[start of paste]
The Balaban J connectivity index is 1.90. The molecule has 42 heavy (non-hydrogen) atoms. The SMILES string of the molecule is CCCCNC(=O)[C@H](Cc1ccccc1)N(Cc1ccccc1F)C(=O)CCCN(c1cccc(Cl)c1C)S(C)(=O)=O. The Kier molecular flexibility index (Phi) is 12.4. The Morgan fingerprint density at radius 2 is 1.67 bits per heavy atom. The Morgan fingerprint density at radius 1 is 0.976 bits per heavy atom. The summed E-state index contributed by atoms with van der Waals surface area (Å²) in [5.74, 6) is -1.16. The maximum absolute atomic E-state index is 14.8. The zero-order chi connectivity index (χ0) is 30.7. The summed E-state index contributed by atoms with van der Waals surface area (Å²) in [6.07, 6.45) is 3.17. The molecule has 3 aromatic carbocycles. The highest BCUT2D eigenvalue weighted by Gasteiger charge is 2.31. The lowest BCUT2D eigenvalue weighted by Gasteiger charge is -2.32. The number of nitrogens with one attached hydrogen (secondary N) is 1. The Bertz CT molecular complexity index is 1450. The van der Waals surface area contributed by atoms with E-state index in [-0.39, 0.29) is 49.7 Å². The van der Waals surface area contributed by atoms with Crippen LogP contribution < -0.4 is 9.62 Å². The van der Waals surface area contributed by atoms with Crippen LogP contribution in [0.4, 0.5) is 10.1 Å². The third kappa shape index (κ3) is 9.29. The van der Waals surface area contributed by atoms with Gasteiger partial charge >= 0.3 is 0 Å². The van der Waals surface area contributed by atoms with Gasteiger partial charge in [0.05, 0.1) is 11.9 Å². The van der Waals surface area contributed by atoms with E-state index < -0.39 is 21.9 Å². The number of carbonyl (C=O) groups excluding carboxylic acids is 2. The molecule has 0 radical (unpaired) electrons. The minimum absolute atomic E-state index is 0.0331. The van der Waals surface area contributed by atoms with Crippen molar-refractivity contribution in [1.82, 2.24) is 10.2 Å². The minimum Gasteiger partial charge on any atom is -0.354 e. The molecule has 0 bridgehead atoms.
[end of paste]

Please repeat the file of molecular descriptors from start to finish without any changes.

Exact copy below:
The Balaban J connectivity index is 1.90. The molecule has 42 heavy (non-hydrogen) atoms. The SMILES string of the molecule is CCCCNC(=O)[C@H](Cc1ccccc1)N(Cc1ccccc1F)C(=O)CCCN(c1cccc(Cl)c1C)S(C)(=O)=O. The Kier molecular flexibility index (Phi) is 12.4. The Morgan fingerprint density at radius 2 is 1.67 bits per heavy atom. The Morgan fingerprint density at radius 1 is 0.976 bits per heavy atom. The summed E-state index contributed by atoms with van der Waals surface area (Å²) in [5.74, 6) is -1.16. The maximum absolute atomic E-state index is 14.8. The zero-order chi connectivity index (χ0) is 30.7. The summed E-state index contributed by atoms with van der Waals surface area (Å²) in [6.07, 6.45) is 3.17. The molecule has 3 aromatic carbocycles. The highest BCUT2D eigenvalue weighted by Gasteiger charge is 2.31. The lowest BCUT2D eigenvalue weighted by Gasteiger charge is -2.32. The number of nitrogens with one attached hydrogen (secondary N) is 1. The Bertz CT molecular complexity index is 1450. The van der Waals surface area contributed by atoms with E-state index in [-0.39, 0.29) is 49.7 Å². The van der Waals surface area contributed by atoms with Crippen LogP contribution < -0.4 is 9.62 Å². The van der Waals surface area contributed by atoms with Crippen LogP contribution in [0.4, 0.5) is 10.1 Å². The third kappa shape index (κ3) is 9.29. The van der Waals surface area contributed by atoms with Gasteiger partial charge >= 0.3 is 0 Å². The van der Waals surface area contributed by atoms with Gasteiger partial charge in [0.05, 0.1) is 11.9 Å². The van der Waals surface area contributed by atoms with E-state index < -0.39 is 21.9 Å². The number of carbonyl (C=O) groups excluding carboxylic acids is 2. The molecule has 0 radical (unpaired) electrons. The minimum absolute atomic E-state index is 0.0331. The van der Waals surface area contributed by atoms with Crippen molar-refractivity contribution in [1.82, 2.24) is 10.2 Å². The minimum Gasteiger partial charge on any atom is -0.354 e. The molecule has 0 bridgehead atoms.